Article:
Sometimes the most exciting things are hiding right in front of you, just waiting for you to see. Marine biologist Jeff Goddard knows this quite well after he discovered a new species of nudibranch in a California tide pool in 2008. What he stumbled across was a fiery-colored nudi later named Flabellina goddardi while searching for another sea slug in Carpinteria State Park just south of Santa Barbara.
With his exciting new discovery, Goddard took the 3cm (1.2 in.) critter to the University of California, Santa Barbara’s Marine Science Institute. It wasn’t long before the hermaphroditic nudibranch laid a lace-like mass of eggs that later hatched.
Although the hatching was a treat to the biologist, it was not necessarily a big surprise since the transparent nature of the creature allowed him to get a preview of what to come. As with most things Mother Nature does, the lacey egg laying has a purpose — allowing adequate oxygen to reach each of the thousands of eggs.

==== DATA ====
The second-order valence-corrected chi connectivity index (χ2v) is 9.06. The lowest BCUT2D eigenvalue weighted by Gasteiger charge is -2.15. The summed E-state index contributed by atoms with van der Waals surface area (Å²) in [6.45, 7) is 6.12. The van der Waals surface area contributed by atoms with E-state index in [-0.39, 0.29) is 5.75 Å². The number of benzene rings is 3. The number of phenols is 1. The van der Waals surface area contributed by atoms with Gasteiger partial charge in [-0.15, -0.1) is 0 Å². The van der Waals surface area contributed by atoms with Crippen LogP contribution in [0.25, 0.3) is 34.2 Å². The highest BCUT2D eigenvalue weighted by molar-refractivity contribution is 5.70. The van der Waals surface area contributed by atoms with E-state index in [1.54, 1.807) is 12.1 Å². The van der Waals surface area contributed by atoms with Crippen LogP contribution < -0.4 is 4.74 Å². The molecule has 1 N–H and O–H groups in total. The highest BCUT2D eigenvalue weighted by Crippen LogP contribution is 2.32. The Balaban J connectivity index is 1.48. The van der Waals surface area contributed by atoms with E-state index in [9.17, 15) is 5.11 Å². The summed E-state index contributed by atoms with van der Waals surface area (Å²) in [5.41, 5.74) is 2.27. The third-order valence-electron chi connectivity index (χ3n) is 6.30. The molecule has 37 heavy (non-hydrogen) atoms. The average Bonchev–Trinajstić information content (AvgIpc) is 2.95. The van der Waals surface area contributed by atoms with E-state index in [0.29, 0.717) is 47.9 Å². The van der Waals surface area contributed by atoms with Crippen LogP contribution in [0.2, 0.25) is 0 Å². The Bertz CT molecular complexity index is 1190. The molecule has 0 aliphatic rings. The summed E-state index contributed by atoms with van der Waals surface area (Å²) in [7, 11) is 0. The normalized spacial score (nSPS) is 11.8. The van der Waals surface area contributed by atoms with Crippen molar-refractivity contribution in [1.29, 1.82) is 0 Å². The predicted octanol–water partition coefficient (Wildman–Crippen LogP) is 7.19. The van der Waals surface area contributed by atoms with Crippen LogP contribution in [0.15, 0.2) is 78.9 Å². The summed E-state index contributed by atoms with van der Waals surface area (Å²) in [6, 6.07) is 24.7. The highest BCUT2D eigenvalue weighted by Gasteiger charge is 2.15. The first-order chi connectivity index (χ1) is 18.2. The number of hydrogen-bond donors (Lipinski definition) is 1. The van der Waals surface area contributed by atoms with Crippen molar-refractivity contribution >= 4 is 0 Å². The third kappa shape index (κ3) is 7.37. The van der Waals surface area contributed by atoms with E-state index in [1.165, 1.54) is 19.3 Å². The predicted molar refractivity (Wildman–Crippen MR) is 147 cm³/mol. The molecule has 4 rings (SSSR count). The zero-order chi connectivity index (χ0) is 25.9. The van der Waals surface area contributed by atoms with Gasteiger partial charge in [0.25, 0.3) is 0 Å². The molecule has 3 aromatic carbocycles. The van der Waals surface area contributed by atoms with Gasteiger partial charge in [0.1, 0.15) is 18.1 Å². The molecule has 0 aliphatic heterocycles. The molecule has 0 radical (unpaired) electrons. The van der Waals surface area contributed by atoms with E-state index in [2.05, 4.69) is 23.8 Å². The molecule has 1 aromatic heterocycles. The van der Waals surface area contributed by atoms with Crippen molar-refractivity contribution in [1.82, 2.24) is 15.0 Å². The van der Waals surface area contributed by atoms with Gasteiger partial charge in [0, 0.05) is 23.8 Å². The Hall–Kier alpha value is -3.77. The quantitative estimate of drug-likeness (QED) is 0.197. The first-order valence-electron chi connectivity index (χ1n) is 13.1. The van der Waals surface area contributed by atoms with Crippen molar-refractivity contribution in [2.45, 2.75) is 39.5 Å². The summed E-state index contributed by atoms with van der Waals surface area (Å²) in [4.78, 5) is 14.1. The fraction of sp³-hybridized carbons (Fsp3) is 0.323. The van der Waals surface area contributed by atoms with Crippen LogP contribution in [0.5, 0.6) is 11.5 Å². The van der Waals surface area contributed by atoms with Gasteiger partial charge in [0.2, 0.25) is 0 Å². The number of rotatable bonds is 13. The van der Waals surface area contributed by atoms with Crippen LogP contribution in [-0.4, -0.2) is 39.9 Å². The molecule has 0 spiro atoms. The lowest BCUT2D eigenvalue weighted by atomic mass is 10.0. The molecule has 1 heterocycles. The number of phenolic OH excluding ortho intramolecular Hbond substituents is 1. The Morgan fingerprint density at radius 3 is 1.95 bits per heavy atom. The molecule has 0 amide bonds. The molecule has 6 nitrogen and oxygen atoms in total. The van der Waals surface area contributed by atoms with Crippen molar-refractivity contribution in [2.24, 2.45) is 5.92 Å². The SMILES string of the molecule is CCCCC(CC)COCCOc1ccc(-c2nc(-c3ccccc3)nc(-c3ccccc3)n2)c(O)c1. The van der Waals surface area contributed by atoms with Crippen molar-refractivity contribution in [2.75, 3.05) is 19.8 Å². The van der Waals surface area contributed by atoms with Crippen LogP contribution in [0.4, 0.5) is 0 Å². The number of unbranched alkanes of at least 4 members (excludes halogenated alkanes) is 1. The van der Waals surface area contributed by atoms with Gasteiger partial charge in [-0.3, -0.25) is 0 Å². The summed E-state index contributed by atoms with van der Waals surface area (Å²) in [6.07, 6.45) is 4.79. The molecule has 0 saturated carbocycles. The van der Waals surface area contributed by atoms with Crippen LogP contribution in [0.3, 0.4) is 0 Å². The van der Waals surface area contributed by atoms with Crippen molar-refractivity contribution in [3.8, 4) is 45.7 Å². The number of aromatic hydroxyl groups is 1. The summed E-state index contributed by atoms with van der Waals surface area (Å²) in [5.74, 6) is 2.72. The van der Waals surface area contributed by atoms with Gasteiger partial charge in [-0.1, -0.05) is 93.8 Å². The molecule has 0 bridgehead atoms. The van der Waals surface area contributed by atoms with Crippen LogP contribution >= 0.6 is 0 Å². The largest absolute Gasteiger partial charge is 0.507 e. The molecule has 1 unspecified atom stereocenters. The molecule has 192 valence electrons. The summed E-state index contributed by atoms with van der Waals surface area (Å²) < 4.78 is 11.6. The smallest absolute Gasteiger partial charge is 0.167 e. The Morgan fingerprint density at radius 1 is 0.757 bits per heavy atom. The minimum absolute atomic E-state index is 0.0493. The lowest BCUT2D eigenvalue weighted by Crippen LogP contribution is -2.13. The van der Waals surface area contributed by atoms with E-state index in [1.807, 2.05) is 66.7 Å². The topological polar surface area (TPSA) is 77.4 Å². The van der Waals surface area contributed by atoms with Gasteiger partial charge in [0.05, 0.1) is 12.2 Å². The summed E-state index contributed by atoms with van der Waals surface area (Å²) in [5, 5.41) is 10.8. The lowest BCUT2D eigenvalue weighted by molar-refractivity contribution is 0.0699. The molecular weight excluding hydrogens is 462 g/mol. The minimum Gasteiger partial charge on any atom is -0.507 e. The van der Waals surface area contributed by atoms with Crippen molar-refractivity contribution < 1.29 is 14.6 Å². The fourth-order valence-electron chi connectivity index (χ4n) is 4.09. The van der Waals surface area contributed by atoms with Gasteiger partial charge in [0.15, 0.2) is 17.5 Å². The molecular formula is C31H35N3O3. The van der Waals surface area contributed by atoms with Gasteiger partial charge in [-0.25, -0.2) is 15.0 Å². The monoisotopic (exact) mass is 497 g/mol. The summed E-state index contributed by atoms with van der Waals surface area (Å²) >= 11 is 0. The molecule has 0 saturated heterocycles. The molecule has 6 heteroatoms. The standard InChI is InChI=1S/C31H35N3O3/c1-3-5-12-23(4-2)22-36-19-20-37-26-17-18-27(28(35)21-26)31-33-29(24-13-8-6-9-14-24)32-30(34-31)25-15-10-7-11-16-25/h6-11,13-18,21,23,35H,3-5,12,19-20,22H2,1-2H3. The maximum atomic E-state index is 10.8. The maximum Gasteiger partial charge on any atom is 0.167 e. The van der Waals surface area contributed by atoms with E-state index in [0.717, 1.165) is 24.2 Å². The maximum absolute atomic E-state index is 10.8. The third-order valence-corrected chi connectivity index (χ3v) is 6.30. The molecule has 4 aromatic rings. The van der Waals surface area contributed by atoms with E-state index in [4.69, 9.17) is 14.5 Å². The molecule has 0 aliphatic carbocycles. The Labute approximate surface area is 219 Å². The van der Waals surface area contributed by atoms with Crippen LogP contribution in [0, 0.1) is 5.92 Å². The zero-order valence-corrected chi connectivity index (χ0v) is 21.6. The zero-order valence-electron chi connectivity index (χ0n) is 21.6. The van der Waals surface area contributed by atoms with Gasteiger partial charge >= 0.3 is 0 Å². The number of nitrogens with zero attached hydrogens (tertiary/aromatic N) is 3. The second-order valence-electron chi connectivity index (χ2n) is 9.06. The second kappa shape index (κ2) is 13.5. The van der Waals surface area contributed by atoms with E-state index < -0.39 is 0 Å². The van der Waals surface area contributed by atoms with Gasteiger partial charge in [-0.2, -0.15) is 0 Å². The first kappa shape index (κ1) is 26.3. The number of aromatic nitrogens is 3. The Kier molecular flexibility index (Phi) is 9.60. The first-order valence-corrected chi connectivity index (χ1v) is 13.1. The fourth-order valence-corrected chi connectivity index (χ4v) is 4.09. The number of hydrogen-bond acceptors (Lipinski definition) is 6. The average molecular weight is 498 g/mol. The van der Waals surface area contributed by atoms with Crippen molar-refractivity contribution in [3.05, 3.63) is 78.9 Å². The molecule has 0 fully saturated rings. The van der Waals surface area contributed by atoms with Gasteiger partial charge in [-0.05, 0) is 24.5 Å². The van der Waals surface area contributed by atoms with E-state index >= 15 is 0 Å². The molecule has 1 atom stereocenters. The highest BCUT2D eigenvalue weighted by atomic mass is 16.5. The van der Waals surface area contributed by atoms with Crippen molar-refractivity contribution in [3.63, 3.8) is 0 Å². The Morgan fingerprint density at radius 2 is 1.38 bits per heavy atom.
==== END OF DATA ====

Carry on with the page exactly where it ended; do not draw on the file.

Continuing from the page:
The discovery itself and more importantly its location, just goes to show “there are still many species, especially in the oceans—even ones in our backyard—that haven’t been described,” said Goddard in an interview for National Geographic.
“People are interested in butterflies and birds and brightly colored [animals],” he adds. “This is the marine equivalent of butterflies.”
We can’t agree more. While the brilliant colors and shapes of coral and fish often pull us to the hobby, the oceans provide plenty of subtle and vibrant beauty unexpectedly in the strangest of places. The new sea slug species is formally described in the September 15 issue of the journal Proceedings of the California Academy of Sciences.
[via National Geographic]